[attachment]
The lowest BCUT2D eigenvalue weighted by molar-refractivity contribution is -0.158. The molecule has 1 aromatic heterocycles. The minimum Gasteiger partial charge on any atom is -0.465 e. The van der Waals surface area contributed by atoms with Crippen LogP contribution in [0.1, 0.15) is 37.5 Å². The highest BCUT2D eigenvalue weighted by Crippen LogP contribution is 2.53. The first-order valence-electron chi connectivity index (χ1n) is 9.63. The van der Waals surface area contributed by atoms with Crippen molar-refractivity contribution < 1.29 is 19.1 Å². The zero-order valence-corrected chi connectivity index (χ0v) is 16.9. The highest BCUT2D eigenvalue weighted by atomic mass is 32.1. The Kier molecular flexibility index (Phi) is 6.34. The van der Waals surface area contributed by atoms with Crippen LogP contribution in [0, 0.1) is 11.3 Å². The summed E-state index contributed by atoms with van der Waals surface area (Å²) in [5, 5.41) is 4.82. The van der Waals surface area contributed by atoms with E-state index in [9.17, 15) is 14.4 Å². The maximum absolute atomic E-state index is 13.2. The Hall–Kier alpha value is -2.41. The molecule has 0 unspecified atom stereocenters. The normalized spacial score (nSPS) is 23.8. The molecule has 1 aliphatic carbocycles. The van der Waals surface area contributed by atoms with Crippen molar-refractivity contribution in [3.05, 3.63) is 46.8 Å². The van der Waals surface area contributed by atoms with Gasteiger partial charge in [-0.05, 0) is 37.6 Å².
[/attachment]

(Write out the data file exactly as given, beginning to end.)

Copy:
The lowest BCUT2D eigenvalue weighted by molar-refractivity contribution is -0.158. The molecule has 1 aromatic heterocycles. The minimum Gasteiger partial charge on any atom is -0.465 e. The van der Waals surface area contributed by atoms with Crippen LogP contribution in [0.1, 0.15) is 37.5 Å². The highest BCUT2D eigenvalue weighted by Crippen LogP contribution is 2.53. The first-order valence-electron chi connectivity index (χ1n) is 9.63. The van der Waals surface area contributed by atoms with Crippen molar-refractivity contribution < 1.29 is 19.1 Å². The zero-order valence-corrected chi connectivity index (χ0v) is 16.9. The highest BCUT2D eigenvalue weighted by atomic mass is 32.1. The Kier molecular flexibility index (Phi) is 6.34. The van der Waals surface area contributed by atoms with Crippen LogP contribution in [0, 0.1) is 11.3 Å². The summed E-state index contributed by atoms with van der Waals surface area (Å²) in [5, 5.41) is 4.82. The van der Waals surface area contributed by atoms with E-state index in [9.17, 15) is 14.4 Å². The maximum absolute atomic E-state index is 13.2. The Hall–Kier alpha value is -2.41. The molecule has 0 unspecified atom stereocenters. The normalized spacial score (nSPS) is 23.8. The molecule has 1 aliphatic carbocycles. The van der Waals surface area contributed by atoms with Crippen molar-refractivity contribution in [3.05, 3.63) is 46.8 Å². The van der Waals surface area contributed by atoms with Gasteiger partial charge in [-0.05, 0) is 37.6 Å².